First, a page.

Jun 24 2009
The Beloved Guest (from The Secret Rose Garden)
by Mahmud Shabistari
English version by Florence Lederer
Cast away your existence entirely,
for it is nothing but weeds and refuse.
Go, clear out your heart’s chamber;
arrange it as the abiding-place of the Beloved.
When you go forth, He will come in,
and to you, with self discarded,
He will unveil His beauty.
— from The Secret Rose Garden: Mahmud Shabistari, Translated by Florence Lederer / Edited by David Fideler
/ Photo by Powderruns /
Again and again the great mystics and saints remind us to “cast away your existence entirely.” This is expressed in many ways in the various world traditions: to die in order to live, to lose yourself in order to be found.
Why all this morbid insistence in every tradition on self-negation? It is important to understand which “self” is being negated. The self that must be “cast away,” “discarded” is the false self, the little self, the ego .
Until the ego self is truly dropped, it rules your perception of reality like a miser. That ego has a secret it desperately must hide from your everyday awareness: it doesn’t really exist. At best you could say the ego is like a tension in the psyche, but it isn’t a real thing in and of itself.
So long as a person believes in the reality of that phantom ego, so long as he or she identifies with that nagging cramp of the “me”-sense, then seeing its inherent unreality is inconceivable, terrifying. The absence of ego is mistakenly assumed to be the death of self. Recoiling in fear, the psyche reflexively limits your perception of everything around you, crippling the consciousness, all in order to perpetuate the illusion of the ego and so protect you against “death.” The result, however, is that the simple truth remains hidden: The ego does not exist, and you are not the ego; you will survive the loss of ego.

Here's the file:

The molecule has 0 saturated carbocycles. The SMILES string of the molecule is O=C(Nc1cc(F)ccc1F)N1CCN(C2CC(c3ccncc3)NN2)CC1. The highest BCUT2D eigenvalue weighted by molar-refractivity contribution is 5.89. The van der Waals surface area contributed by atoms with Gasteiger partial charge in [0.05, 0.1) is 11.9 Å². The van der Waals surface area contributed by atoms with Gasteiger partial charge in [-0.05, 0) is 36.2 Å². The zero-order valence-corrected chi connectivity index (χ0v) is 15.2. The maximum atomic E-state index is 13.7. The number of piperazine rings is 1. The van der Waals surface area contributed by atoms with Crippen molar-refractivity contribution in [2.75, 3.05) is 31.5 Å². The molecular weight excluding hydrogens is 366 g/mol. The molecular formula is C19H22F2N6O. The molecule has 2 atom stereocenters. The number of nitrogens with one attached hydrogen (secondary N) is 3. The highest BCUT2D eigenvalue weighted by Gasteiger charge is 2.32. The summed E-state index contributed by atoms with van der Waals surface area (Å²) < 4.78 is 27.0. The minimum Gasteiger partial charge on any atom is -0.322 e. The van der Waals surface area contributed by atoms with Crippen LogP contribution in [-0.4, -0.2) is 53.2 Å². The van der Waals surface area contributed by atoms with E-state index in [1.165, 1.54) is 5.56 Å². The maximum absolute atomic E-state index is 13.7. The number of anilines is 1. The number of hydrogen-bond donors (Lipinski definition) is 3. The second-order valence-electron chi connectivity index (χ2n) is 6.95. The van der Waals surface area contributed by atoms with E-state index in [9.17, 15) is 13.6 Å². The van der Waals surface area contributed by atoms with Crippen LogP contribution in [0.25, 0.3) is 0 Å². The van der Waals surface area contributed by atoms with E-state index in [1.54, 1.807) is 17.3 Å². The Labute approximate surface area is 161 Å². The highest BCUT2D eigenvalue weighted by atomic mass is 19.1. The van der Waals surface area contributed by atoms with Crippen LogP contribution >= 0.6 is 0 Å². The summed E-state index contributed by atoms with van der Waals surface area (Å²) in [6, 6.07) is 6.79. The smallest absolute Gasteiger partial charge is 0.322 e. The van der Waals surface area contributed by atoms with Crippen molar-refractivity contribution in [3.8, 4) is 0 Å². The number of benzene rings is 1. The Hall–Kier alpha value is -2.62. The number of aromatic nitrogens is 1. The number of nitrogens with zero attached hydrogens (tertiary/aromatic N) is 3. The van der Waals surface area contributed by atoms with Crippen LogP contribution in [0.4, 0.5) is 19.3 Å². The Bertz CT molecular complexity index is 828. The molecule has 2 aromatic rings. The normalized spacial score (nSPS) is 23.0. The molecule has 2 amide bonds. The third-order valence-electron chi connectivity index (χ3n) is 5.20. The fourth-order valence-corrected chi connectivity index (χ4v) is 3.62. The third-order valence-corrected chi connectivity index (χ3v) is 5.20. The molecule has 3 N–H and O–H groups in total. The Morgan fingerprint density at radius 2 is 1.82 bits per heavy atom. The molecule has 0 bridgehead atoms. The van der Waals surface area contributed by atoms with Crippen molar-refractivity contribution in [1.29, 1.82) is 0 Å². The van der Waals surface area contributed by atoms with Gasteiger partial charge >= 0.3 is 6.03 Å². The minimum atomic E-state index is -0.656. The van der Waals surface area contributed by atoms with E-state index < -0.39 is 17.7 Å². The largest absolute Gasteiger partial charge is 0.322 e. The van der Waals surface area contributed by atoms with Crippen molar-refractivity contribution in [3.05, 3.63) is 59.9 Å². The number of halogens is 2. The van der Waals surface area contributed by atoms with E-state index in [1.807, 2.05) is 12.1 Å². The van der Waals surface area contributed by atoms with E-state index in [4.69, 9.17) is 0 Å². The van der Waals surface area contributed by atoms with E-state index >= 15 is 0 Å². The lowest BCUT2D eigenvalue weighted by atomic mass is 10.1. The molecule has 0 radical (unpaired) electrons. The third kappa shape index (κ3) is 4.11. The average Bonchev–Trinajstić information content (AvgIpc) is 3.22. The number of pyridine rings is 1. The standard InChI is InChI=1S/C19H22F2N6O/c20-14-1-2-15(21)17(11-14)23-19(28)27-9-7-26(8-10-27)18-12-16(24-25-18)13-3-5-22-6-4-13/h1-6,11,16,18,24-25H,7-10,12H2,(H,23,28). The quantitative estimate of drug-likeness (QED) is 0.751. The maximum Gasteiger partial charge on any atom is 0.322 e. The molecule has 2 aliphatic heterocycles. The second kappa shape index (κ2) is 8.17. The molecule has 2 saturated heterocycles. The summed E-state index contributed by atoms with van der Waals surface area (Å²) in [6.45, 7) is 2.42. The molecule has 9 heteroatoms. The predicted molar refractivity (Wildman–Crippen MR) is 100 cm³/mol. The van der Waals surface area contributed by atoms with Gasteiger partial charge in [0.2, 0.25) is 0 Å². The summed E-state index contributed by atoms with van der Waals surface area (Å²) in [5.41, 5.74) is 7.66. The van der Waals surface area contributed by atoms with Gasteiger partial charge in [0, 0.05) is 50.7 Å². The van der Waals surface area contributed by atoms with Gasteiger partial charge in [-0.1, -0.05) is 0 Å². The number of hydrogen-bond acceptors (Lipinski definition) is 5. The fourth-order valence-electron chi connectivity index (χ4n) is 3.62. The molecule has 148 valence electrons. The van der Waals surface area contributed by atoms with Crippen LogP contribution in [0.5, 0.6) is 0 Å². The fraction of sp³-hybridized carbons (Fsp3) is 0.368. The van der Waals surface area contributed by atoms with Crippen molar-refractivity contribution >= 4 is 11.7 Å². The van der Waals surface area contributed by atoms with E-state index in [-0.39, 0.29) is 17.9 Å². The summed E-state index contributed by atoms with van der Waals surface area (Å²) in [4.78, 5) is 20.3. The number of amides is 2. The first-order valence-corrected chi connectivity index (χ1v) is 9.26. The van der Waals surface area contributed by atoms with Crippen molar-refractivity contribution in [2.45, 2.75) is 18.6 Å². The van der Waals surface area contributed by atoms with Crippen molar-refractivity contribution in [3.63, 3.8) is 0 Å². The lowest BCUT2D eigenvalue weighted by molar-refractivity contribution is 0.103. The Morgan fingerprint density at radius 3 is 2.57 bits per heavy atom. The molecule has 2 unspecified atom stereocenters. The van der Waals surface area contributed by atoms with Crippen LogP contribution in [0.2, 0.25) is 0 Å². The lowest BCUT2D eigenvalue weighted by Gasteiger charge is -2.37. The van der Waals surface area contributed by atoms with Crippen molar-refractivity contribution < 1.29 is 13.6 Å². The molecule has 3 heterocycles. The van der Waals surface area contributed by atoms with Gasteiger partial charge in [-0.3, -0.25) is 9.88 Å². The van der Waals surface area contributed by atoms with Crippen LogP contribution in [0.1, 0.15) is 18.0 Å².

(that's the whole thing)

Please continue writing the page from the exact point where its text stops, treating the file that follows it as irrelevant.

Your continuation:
The way out of this trap is to — with deep love, infinite patience, elegant balance, and unshakable determination — loosen the ego’s bindings until it falls away naturally.
When you accomplish that, you’ll stand in mute amazement. For, when the ego “you” has left, “when you go forth,” the Divine One “will come in,” and “unveil His beauty” to you. And, although that radiant beauty reveals itself to be everywhere, it is also recognized as contentedly abiding in the “heart’s chamber.”
Mahmud Shabistari lived in Persia (Iran) during the time of the Mongol invasions of the region. It was a time of massacres and religious sectarianism. Yet it is also during this time that the Golden Age of Persian Sufism emerged.
Shabistari’s Secret Rose Garden (the Gulistan-i Raz, which can also be translated as The Rose Garden of Mystery) is considered to be one of the greatest works of Persian Sufism.
In the Secret Rose Garden, Shabistari expresses a viewpoint of Sufi realization similar to the perspective of the great Sufi philosopher Ibn Arabi, but expressed through the rich Persian poetic tradition.
The value of Shabistari’s work was recognized almost immediately. Many commentaries on the work by other Sufi mystics soon began to appear. The Secret Rose Garden quickly was regarded as one of the central works of Sufism.